SAN FRANCISCO -- All furriners, as San Francisco Chronicle columnist Herb Caen likes to call "anybody who lives elsewhere," carry away from this city their own mental baggage. Mine consisted of ever-changing light and windy fogs playing along tight rows of bay-fronted houses with ground-floor laundromats and bars. And always the views, out to the water, the islands, the hills or, coming in across the Oakland Bay Bridge, of the fabulous place as a whole, more like a town than a city, climbing hill after hill.
San Francisco stood in memory as an image of the way things ought to be. When you build a city, you don't obliterate nature -- you build with it.
Whether or not this remains one of the most beautiful and lively cities on earth, then, was a question much on my mind as I disembarked a transcontinental plane -- my first steps on the local turf in nearly a quarter century.
The taxi ride from the airport was not reassuring. The cabbie couldn't say if the Giants were in town at Candlestick and, as we came off the bend of Potrero Hill, the new downtown filled the windshield like a wide-screen movie -- big, boastful, impressive, but unreal. Not the San Francisco I remembered.
It didn't take too long, though, on the streets here and in Berkeley across the bay, for me to see that I had been blinded by a set of bleak expectations, a past-tense sort of Murphy's law: Everything that could have gone wrong must have gone wrong. I began to suspect that, cherishing misty memories, I'd been taken in by San Francisco's bad press.
Shortly after the Bay Area's epochal celebration of its pent-up love affair with the 50-year-old Golden Gate Bridge, Caen, the self-anointed keeper of the city's world-class reputation for smugness, complained in print that "San Francisco-bashing is very much in vogue." Indeed it has been, although Caen, aiming the gibe at his stock-figure snooty easterner, didn't point out that most of the damage has been home grown.
The city's periodic, widely reported antigrowth campaigns have, ironically, been given added credence by San Francisco's Convention and Tourist Bureau, with its ceaseless parroting of the "America's Favorite City" theme along with views of the new it-could-be-almost-anywhere high-rise downtown. The Transamerica Corp. also has contributed its bit with television promotions and those irritating pop-up magazine ads that make its pyramidal skyscraper seem at least as big as the Sears Tower, if not the Tower of Babel. The net result has been a pervasive impression of a city hellbent to obliterate the source of its uniqueness -- the nonpareil topography.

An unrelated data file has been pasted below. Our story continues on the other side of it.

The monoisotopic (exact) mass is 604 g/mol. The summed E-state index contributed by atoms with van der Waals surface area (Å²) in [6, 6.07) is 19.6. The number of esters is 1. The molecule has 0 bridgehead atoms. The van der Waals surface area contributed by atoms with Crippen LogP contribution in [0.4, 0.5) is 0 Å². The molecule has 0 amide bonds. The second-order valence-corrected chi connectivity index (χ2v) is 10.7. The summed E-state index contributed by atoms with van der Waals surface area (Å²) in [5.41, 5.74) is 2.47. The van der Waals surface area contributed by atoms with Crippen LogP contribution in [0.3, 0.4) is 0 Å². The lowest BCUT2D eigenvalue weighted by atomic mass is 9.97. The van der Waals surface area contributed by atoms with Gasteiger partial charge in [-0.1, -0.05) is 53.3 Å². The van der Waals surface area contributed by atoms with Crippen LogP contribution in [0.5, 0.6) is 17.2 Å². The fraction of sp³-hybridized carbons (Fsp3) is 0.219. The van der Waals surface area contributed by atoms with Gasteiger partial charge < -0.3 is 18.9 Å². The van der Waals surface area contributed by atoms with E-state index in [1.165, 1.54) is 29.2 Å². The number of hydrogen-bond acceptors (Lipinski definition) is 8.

So it was with a great deal of exhilarated relief that I realized ... it's almost all still here -- the variegated neighborhoods, the restaurants, bars, cafe's, tawdry joints, the bookstores (City Lights Lives!), fancy stores and crummy ones, high style and low style, the texture of the streets, the thousand variations on San Francisco row house themes that temper the city's monotonous grid, flowers in clustered bloom on the long climb up Telegraph Hill, Army bases as pretty as parks, the stupendous bridges, the cold magnificent ocean and permanently windswept trees, and above all the indelible sense of place.
This excited recitation -- obviously it could go on -- is not meant to play down the unremediable mistakes that have been made in the past couple of decades, starting with the freeway belting past the Ferry Building, with its landmark campanile at the foot of downtown, and continuing with the disfiguration of hills by isolated apartment towers and the proliferation of downtown skyscrapers -- most of them, unlike the slender Transamerica tower, boxy, bulky and dull.